NFL

Whatever Happened to Former New York Jets Wide Receiver Al Toon?

When Detroit Lions wide receiver Calvin Johnson retired in 2016 in the middle of what appears to be a Hall-of-Fame career, many were left stunned. Former New York Jets receiver Al Toon wasn’t one of them. Toon retired at the age of 29 after suffering numerous concussions while playing in the National Football League. He knows the toll football can take on the body.

Al Toon’s football career

New York Jets wide receiver # 88 Al Toon game action during the Miami Dolphins vs New York Jets game on November 1, 1992 at Giants Stadium. (Photo by Tom Berg/Getty Images) *** Local Caption ***

RELATED: Whatever Happened to Jim McMahon, the ‘Punky QB’ of the Chicago Bears?

After a three-year college football career at the University of Wisconsin, Al Toon was selected in the first round of the 1985 NFL draft by the New York Jets. The 6-foot-4, 2-5-pound Toon was the 10th player taken in the draft. He went on to play eight years in the NFL, all with the Jets.

In Toon’s rookie season in the NFL, he played in 15 games, starting eight. He caught 46 passes for 662 yards and a touchdown. After that first season, Toon made quite an impact, making the Pro Bowl for the next three seasons. His best season came during his second season in 1986. He made First-Team All-Pro after racking up 1,176 receiving yards to go along with eight touchdowns.

Toon had another 1,000-yard receiving season in 1988, his third straight All-Pro season. He finished with 1,067 yards after leading the NFL with 93 receptions. He added five touchdowns. Toon is one of two retired players to play less than 110 games in his career but still finish with more than 500 receptions. Toon retired at the age of 29 with five games remaining in the 1992 season as concussions began to pile on. He finished his career with 6,605 yards and 31 touchdowns.

Toon had nine diagnosed concussions

RELATED: Whatever Happened to Super Bowl MVP Quarterback Mark Rypien?

On Nov. 8, 1992 against the Denver Broncos, Toon was hit by linebacker Michael Brooks and said it “felt like a cannonball hit me in the back of the head,” according to the New York Daily News. It was then he decided to call it quits. That was the ninth diagnosed concussion of Toon’s career and he played it safe by announcing his retirement later that month.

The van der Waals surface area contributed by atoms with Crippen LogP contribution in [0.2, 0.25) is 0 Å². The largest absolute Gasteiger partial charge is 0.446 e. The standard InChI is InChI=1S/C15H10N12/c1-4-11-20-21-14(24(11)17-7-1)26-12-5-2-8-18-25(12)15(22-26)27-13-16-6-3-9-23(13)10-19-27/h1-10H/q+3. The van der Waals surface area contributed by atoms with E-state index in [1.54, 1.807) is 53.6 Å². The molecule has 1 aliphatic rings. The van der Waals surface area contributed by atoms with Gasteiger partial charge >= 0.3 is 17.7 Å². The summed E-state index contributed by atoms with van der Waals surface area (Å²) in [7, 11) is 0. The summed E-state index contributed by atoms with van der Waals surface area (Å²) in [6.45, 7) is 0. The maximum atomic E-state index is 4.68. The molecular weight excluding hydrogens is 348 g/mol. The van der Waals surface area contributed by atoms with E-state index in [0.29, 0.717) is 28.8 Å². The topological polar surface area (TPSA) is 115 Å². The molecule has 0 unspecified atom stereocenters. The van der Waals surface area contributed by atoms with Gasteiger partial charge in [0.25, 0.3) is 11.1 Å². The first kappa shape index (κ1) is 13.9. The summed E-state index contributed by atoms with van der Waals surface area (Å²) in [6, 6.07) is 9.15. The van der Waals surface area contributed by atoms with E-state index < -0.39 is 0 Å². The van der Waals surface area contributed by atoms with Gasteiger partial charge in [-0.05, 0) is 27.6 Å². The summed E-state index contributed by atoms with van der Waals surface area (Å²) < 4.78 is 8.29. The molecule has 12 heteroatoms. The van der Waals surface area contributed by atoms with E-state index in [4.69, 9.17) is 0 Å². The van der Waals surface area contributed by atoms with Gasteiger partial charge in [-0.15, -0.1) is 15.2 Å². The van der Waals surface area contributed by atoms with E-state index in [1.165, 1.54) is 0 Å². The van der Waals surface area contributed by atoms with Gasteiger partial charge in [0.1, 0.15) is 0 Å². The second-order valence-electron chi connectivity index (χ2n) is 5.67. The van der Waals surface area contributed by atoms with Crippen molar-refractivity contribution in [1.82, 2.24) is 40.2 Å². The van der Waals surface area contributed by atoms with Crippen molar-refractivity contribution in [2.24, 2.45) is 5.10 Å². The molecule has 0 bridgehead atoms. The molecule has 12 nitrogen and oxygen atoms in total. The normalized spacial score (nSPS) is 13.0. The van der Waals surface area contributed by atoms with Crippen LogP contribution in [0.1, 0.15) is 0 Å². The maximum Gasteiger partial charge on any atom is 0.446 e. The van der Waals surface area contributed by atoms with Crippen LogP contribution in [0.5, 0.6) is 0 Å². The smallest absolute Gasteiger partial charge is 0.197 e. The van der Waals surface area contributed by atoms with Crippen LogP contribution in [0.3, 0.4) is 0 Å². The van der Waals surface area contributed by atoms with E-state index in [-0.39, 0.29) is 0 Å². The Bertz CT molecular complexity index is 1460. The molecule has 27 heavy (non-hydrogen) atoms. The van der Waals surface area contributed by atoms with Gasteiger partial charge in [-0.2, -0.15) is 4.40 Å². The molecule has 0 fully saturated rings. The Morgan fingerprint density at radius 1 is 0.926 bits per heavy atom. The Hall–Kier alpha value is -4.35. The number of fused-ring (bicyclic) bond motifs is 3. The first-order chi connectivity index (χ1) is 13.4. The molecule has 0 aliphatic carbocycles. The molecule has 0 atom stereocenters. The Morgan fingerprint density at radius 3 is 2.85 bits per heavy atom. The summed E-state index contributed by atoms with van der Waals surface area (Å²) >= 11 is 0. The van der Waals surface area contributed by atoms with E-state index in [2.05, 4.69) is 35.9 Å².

During a press conference to announce his retirement, an emotional Toon said he wanted to keep playing, but it was time for him to play it smart and think of his future. “I still want to play,” he said. “That’s not the issue. I have to rely on the medical expertise of professionals. No one knows everything about the neurological system. It’s not an exact science. But when you reach a certain point, there’s a definite increase in risk of not recovering from the next blow.”

Toon retired as the second-leading receiver in team history. He became very emotional when talking about his teammates. “I see a bunch of guys here, guys I played with,” he said. “I really enjoyed playing with them and I spent a lot of time with these guys. I’m going to miss them. I didn’t think I’d cry, but it’s really been a big part of my life.”

Toon thriving in retirement

According to Elite Sports New York, Al Toon spends most of his retirement in Wisconsin. And he’s been busy as ever. Toon spends his time now involved in banking, insurance, and the fast-food business. He’s happy to be back in Madison, Wisconsin, where his college football began.

“I’ve always been a fan of giving back. The community, the university has been good to me,” he said. “Madison, Wisconsin is a great location to raise a family. I met my wife, Jane, at the university, so that was another connection. I’m a Madison citizen. I’ve been here longer than I’ve been anywhere else. It’s home.”

Toon said he’s very proud of the reputation he’s earned as a person and not the statistics he collected as a football player. “The most important thing for me is that I was a positive influence on the game, positive influence on personnel, that the fans enjoyed me as a person, not necessarily just because I was a decent athlete,” he said. “Character, to me, far exceeds the accolades or the touchdowns.”